Originally published in Island Ad-Vantages, October 18, 2018
Town manager calls for vision of future Deer Isle
Deer Isle Town Manager Jim Fisher led a discussion about the future of the town during a forum sponsored by the Chase Emerson Memorial Library and held at the town office on October 10.
by Monique Labbe
The vision for the future of the town of Deer Isle was the focus of a public discussion led by Town Manager Jim Fisher at the Deer Isle Town Office on October 10.
The discussion was sponsored by Chase Emerson Memorial Library, but held at the town office after high attendance at a similar event a few months earlier led to difficulty in seating and overall participation.
Fisher summarized discussion at the previous talk, including data about declining school population, struggles with affordable housing and lower numbers of people in the workforce.
He also highlighted some of the strengths of the town, such as tourism opportunities, coastal landscapes and a creative, artistic community.
After summarizing the information collected previously, Fisher opened the floor for suggestions for a vision of what the people in town would like to see as Deer Isle moves toward the future.
One of those suggestions included capitalizing on the arts, and even building a magnet high school for the arts, which could bring in younger families and job opportunities.
Anneli Carter-Sundqvist, co owner of the Deer Isle Hostel, noted that she would like to see affordable housing not only for people looking to live on the island year-round, but also for those coming for seasonal job opportunities.
“Many people who have apartments over their garages could house those workers, but instead rent them out through [internet rentals],” she said.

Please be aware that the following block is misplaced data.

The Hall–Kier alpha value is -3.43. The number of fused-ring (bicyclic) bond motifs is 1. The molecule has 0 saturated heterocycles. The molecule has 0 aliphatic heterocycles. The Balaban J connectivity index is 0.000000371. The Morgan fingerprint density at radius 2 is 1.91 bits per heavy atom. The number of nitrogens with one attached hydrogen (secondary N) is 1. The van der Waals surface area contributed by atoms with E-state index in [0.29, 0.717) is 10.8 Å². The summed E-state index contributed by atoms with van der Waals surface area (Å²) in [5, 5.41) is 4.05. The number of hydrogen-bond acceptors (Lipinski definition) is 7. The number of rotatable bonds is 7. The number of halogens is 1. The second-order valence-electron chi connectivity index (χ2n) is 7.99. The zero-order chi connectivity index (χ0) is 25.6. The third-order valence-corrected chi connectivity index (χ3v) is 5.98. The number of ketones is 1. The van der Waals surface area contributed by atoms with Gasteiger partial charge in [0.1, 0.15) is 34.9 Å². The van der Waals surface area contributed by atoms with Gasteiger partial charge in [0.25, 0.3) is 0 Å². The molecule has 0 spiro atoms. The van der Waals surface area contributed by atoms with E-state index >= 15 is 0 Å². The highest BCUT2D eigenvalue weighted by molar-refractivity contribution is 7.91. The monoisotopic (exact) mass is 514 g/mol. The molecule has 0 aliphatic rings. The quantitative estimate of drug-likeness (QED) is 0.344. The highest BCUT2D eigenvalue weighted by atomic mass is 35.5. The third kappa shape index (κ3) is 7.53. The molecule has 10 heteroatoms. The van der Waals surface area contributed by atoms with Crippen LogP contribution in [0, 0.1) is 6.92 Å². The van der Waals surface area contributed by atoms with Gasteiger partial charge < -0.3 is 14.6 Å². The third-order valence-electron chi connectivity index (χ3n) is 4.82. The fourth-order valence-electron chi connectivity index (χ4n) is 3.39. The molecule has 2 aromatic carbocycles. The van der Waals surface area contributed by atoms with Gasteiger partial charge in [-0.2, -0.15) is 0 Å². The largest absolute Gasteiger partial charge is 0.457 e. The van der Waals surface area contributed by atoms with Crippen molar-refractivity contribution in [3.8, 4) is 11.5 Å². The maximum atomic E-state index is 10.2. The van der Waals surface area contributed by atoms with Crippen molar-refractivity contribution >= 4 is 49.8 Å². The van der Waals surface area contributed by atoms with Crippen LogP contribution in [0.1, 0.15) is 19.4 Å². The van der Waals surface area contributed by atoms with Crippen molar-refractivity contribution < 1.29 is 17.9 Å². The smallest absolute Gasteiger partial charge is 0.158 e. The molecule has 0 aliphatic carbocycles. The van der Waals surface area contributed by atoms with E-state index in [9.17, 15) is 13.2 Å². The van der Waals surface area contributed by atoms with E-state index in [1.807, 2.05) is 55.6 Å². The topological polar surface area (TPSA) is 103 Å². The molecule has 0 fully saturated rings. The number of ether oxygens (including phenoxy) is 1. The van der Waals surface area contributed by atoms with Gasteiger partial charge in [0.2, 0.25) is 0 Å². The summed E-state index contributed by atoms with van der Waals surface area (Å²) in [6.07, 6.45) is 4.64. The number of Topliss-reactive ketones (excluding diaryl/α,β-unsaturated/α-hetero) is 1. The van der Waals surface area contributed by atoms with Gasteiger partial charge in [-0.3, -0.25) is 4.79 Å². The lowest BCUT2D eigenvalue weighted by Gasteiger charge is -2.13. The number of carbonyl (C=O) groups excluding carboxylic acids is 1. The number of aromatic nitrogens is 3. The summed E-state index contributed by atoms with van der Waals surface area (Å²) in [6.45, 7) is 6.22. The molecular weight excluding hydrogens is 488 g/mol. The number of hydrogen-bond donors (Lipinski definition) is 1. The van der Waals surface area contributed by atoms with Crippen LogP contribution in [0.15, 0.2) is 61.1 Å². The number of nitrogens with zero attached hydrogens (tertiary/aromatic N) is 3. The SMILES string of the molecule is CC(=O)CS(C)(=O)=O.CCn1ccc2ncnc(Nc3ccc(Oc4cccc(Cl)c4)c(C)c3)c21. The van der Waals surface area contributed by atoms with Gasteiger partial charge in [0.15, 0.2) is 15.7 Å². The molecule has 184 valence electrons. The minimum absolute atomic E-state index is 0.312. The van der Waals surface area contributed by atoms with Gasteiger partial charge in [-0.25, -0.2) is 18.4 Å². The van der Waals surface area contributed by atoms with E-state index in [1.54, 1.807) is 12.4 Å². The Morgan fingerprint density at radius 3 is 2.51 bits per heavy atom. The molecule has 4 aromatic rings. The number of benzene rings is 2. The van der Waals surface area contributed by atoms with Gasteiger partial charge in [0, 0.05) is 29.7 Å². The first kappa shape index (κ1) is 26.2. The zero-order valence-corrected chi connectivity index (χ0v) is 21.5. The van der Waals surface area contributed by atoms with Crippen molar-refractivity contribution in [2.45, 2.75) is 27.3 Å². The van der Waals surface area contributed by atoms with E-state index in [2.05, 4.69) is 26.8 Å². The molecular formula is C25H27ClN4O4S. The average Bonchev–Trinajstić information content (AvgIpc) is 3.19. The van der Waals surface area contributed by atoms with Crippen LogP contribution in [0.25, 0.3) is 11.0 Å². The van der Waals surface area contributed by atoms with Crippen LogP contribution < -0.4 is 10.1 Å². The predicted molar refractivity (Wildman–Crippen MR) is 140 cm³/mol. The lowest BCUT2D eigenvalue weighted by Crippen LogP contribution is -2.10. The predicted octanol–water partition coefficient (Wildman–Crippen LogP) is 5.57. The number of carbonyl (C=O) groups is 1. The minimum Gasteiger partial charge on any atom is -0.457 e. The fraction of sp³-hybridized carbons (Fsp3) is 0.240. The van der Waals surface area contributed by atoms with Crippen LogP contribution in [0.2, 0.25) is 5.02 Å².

Carter Sundqvist added that while people talk about having more restaurants in town, those businesses cannot run without seasonal employees, something that is “lacking” for many on the island.
Library board member Alan Chesney, along with others in the crowd, suggested that there are “ample opportunities” for cooperations between the Deer Isle and Stonington boards of selectmen, including mutual fire departments, sharing costs for law enforcement and infrastructure work, and tourism opportunities.
“What if, because we’re looking at big picture goals, right? What if there was one town government for both Deer Isle and Stonington?” Chesney proposed with a half chuckle.
The suggestion was met with mixed responses.
One of the common themes in a proposed future vision for the town was the idea of looking at Deer Isle as an island, and not just the town. As the school population continues to decline while the retired and elderly population continues to grow, many in the audience said that the need for collaboration between the island communities is crucial moving forward.
Fisher also noted the need for public participation in different groups looking into how to make the community more sustainable moving forward.
“We can’t do this without the public’s help,” said Fisher. “I can help with the process, but I can’t write this thing for you. It has to come from the people in town.”
Fisher said he plans on holding another Deer Isle futures discussion in a couple months.